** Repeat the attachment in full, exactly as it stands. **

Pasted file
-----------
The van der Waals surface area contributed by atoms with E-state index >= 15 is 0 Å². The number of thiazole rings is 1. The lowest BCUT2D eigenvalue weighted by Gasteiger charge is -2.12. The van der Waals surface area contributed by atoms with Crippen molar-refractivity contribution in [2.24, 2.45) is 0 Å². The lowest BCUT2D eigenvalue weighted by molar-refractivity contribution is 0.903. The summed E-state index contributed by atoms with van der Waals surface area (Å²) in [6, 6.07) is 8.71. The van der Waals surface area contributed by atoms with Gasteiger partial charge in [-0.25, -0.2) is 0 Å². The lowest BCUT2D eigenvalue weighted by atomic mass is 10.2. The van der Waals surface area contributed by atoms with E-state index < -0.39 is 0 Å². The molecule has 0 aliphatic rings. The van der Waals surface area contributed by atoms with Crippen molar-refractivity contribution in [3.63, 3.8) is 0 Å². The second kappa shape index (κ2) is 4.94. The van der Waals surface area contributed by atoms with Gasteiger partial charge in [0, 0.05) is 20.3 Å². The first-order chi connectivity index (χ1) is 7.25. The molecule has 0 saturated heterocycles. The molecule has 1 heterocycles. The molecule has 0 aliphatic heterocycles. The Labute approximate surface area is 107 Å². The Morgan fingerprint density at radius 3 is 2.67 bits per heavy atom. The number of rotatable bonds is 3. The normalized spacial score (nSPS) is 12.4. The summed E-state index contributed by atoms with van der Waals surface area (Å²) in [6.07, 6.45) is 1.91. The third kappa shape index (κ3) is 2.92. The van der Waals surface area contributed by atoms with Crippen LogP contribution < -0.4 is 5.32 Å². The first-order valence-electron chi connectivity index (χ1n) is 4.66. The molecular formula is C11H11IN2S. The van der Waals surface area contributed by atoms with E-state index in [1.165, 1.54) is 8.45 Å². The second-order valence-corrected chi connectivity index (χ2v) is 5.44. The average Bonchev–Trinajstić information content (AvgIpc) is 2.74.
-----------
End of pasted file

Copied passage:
The van der Waals surface area contributed by atoms with E-state index >= 15 is 0 Å². The number of thiazole rings is 1. The lowest BCUT2D eigenvalue weighted by Gasteiger charge is -2.12. The van der Waals surface area contributed by atoms with Crippen molar-refractivity contribution in [2.24, 2.45) is 0 Å². The lowest BCUT2D eigenvalue weighted by molar-refractivity contribution is 0.903. The summed E-state index contributed by atoms with van der Waals surface area (Å²) in [6, 6.07) is 8.71. The van der Waals surface area contributed by atoms with Gasteiger partial charge in [-0.25, -0.2) is 0 Å². The lowest BCUT2D eigenvalue weighted by atomic mass is 10.2. The van der Waals surface area contributed by atoms with E-state index < -0.39 is 0 Å². The molecule has 0 aliphatic rings. The van der Waals surface area contributed by atoms with Crippen molar-refractivity contribution in [3.63, 3.8) is 0 Å². The second kappa shape index (κ2) is 4.94. The van der Waals surface area contributed by atoms with Gasteiger partial charge in [0, 0.05) is 20.3 Å². The first-order chi connectivity index (χ1) is 7.25. The molecule has 0 saturated heterocycles. The molecule has 1 heterocycles. The molecule has 0 aliphatic heterocycles. The Labute approximate surface area is 107 Å². The Morgan fingerprint density at radius 3 is 2.67 bits per heavy atom. The number of rotatable bonds is 3. The normalized spacial score (nSPS) is 12.4. The summed E-state index contributed by atoms with van der Waals surface area (Å²) in [6.07, 6.45) is 1.91. The third kappa shape index (κ3) is 2.92. The van der Waals surface area contributed by atoms with Crippen LogP contribution < -0.4 is 5.32 Å². The first-order valence-electron chi connectivity index (χ1n) is 4.66. The molecular formula is C11H11IN2S. The van der Waals surface area contributed by atoms with E-state index in [1.165, 1.54) is 8.45 Å². The second-order valence-corrected chi connectivity index (χ2v) is 5.44. The average Bonchev–Trinajstić information content (AvgIpc) is 2.74.